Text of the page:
Irish Government launches new scheme to help community groups generate electricity

  • 1 year, 2 days ago (2019-12-02)
  • David Flin
Europe 802 Renewables 660

The Irish Government has announced the first renewable electricity support scheme (RESS) to enable community groups get into power generation. The scheme is designed to enable a significant expansion of onshore and offshore wind and solar-powered generation over the next decade, including “citizen energy” options. The Government said that the scheme was critical to achieving the goal of 70 per cent of Irish electricity coming from renewable sources by 2030, a key element of its climate action plan.

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The Government has approved key features of the scheme which, subject to State aid approval by the EU, will make up the first auction set to open next year. Under the system, energy providers bid for contracts, while communities will be allowed to bid and be paid for power they generate locally. The community element allows schools, sports clubs, small businesses, and individual farmers to participate. Smaller projects involving roof-top solar systems will be supported under a microgeneration scheme that has not yet been announced.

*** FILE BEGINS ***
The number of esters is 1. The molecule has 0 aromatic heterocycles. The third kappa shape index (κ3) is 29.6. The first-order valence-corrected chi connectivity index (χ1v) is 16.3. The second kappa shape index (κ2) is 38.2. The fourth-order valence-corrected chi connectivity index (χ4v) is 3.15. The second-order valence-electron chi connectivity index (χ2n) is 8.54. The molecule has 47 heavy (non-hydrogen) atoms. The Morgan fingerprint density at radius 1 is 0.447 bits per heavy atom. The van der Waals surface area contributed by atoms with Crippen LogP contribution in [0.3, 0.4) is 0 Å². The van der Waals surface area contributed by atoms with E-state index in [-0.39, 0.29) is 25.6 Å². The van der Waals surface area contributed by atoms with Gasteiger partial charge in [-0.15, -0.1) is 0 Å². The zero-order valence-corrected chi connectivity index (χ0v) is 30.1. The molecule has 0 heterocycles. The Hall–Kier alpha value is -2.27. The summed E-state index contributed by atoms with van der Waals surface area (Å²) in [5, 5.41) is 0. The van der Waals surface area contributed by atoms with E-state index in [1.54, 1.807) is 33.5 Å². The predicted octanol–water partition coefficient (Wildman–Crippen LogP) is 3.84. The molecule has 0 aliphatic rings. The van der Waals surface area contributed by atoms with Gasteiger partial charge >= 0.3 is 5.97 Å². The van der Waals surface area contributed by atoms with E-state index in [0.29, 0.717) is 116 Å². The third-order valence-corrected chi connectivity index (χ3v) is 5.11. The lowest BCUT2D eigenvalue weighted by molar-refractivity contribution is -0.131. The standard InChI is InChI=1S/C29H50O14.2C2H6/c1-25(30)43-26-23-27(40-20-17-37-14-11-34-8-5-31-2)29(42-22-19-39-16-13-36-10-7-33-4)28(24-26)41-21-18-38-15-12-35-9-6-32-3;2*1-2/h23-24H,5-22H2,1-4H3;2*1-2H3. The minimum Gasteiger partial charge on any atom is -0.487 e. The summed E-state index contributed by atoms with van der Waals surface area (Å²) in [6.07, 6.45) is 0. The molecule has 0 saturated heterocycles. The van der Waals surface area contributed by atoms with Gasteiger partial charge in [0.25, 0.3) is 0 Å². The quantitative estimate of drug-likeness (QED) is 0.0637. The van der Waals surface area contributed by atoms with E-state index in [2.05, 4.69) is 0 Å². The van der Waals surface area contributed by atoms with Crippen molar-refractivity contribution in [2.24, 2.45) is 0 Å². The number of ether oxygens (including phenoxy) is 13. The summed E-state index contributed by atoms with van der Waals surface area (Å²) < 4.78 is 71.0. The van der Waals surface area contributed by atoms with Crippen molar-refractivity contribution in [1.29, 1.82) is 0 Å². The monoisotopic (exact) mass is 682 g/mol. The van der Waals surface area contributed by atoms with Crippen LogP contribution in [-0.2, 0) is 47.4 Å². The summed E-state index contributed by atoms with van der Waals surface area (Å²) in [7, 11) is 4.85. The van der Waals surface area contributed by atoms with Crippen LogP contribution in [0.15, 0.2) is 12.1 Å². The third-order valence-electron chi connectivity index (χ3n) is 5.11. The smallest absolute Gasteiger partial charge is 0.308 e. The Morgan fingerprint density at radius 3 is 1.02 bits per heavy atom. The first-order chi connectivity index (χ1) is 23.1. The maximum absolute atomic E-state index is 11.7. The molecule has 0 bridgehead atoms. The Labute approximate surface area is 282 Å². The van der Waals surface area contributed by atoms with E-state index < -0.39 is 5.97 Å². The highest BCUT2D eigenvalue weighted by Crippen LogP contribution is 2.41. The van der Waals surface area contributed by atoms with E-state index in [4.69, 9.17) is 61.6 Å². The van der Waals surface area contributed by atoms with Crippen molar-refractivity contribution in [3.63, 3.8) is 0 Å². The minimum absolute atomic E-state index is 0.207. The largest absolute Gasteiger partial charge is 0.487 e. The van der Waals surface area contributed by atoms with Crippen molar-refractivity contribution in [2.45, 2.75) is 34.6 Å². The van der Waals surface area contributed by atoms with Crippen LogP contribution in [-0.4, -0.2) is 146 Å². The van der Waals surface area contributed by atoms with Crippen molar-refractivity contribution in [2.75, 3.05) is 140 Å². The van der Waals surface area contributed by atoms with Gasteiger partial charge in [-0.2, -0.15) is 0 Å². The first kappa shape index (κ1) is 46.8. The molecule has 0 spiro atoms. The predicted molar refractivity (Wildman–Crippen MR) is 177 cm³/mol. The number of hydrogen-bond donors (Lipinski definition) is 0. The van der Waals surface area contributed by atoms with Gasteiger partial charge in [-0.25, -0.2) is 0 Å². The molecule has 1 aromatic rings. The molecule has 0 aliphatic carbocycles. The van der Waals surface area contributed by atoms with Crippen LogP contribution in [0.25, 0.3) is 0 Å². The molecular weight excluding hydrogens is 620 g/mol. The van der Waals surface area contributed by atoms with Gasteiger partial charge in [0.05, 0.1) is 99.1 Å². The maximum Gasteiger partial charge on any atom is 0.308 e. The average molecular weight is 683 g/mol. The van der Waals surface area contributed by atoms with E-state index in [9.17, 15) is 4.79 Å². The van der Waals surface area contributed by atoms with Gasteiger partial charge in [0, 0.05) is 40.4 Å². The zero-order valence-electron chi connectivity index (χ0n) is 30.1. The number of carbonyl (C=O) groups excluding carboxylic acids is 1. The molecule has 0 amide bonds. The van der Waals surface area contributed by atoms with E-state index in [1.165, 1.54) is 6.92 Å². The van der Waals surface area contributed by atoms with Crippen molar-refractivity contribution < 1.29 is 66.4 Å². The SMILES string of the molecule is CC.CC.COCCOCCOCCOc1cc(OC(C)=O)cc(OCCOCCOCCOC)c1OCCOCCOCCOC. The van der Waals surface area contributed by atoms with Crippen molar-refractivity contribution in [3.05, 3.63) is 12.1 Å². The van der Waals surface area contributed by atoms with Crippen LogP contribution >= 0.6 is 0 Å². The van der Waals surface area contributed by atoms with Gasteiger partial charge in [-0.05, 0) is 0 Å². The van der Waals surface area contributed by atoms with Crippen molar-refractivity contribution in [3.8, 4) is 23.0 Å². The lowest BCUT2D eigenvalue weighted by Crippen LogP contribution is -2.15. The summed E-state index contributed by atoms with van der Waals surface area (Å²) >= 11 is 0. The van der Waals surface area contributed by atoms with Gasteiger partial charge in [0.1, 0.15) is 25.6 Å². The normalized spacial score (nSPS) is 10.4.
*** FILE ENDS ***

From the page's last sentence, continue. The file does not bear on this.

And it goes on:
Richard Briton, Minister of Climate Action and the Environment, said: “Ireland is currently 86 per cent reliant on fossil fuel. We must radically reduce this dependence and make the transition to cleaner, more renewable energy. We are exiting from peat and coal to generate electricity, and moving to clean, renewable sources of power, like wind and solar. RESS is a flagship Government policy designed to deliver on our commitments to decarbonise our electricity grid, harness our natural resources, and bring renewable energy into the heart of our communities.”